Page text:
This book takes place during a fascinating time in American history. With the end of the War of 1812, a young country began having debates that would shape the future well into the next two centuries. Slavery and women's rights were two of those issues, as well as the changes--for good and bad--brought about by the Industrial Revolution. Lewis skillfully and credibly weaves her tail against this background.
The book works well as a story--stocked with believable characters who are fighting difficult battles. But it is also a powerful meditation on freedom and bondage, and the many ways in which we can lose freedom and become enslaved. Through the eyes of the characters, the reader comes to appreciate the blessings of liberty and more fully grasp the responsibilities that come to those who are free. Elegantly connecting the dots between our three great responsibilities, God, Family, and Country, Lewis leaves the reader with a visceral appreciation of those who have gone on before and a commitment to stand more firmly in the moment that is now ours.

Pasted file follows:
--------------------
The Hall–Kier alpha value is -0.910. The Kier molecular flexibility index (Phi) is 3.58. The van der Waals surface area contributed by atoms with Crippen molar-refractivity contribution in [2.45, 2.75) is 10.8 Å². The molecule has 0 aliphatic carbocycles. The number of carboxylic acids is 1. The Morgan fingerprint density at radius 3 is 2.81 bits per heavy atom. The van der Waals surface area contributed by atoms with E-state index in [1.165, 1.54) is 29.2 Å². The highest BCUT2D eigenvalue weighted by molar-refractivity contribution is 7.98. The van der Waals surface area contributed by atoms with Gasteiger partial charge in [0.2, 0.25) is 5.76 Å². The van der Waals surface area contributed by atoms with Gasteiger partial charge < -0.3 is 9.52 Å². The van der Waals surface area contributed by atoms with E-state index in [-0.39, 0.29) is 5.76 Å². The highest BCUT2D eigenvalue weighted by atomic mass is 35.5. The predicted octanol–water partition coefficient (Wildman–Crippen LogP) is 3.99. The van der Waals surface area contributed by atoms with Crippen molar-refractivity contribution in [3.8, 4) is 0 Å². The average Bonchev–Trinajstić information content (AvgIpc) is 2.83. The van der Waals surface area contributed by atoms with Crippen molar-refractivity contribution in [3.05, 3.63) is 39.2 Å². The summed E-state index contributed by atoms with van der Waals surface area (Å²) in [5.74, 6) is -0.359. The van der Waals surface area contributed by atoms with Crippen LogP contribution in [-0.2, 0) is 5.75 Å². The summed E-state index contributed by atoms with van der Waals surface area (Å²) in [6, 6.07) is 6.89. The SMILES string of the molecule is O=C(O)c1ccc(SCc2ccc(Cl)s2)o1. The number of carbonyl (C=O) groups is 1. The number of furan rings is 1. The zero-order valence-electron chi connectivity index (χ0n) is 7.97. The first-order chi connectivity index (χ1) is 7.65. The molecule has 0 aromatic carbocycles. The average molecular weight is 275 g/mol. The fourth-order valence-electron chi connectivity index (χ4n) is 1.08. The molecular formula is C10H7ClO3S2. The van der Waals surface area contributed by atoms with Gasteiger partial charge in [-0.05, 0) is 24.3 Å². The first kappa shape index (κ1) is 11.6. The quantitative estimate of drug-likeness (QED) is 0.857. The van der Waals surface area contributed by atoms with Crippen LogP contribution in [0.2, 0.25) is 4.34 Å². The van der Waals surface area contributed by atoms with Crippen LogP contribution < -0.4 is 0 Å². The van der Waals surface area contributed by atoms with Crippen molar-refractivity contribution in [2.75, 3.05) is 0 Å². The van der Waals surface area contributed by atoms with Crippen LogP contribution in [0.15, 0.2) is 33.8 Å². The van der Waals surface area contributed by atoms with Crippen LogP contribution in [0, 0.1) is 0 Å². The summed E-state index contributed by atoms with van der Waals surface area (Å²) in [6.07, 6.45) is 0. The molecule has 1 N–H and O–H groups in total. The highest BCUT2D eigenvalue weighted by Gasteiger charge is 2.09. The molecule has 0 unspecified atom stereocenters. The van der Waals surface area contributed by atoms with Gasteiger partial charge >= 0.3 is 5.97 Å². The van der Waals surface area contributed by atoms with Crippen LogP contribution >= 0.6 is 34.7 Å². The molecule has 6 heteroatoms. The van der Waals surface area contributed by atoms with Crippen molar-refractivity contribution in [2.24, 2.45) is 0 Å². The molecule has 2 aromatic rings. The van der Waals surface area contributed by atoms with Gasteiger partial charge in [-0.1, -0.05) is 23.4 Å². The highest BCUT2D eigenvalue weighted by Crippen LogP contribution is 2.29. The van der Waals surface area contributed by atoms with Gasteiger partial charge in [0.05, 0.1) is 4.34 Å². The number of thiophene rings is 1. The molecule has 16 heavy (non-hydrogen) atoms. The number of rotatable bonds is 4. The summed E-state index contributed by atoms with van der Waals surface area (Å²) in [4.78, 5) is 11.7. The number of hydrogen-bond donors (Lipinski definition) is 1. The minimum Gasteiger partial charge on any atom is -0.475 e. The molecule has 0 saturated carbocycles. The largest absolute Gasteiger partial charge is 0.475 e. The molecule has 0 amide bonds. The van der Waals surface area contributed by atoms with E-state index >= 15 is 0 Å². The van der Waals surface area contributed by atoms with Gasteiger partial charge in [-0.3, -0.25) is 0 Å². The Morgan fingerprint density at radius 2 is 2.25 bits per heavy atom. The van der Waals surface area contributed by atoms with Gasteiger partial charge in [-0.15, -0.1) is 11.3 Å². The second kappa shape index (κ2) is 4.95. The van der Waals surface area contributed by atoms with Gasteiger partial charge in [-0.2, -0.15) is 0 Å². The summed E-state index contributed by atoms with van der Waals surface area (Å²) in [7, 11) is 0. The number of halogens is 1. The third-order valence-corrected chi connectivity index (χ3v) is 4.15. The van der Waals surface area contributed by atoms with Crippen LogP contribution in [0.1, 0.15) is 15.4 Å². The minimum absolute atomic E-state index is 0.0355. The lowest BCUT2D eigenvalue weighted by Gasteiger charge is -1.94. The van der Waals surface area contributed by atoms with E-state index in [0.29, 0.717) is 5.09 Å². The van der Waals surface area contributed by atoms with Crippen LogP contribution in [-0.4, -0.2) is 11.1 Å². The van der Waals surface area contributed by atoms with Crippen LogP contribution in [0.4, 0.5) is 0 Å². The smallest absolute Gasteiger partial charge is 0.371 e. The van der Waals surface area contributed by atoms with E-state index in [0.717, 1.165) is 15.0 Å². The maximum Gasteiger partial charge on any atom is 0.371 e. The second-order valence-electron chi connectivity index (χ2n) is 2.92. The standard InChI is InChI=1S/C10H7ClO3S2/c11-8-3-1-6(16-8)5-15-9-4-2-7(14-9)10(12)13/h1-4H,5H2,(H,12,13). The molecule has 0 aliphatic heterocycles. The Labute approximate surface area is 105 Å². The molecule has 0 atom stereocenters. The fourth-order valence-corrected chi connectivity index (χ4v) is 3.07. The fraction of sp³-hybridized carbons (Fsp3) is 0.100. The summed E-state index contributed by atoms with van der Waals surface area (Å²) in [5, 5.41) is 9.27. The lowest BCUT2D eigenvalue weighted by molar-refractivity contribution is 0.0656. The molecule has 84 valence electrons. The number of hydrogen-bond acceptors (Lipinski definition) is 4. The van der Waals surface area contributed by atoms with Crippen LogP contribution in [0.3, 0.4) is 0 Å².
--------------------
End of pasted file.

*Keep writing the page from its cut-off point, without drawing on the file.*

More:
LDS readers will be particularly intrigued by the way the story of a young man in Palmyra, New York fits into the larger contours of American history. Believing Mormons will see the hand of Providence in the founding and preserving of a nation. Those of other faiths will see a story about people who believe in God and freedom--there is nothing that makes the book accessible only to Mormons. Anyone who is interested in American history and religion might find this book to be interesting. At it's heart is a very compelling story told by a master storyteller.
You can read more about Lewis, this book, or others in the series here.
Note: I was given a copy of this book in exchange for an honest review.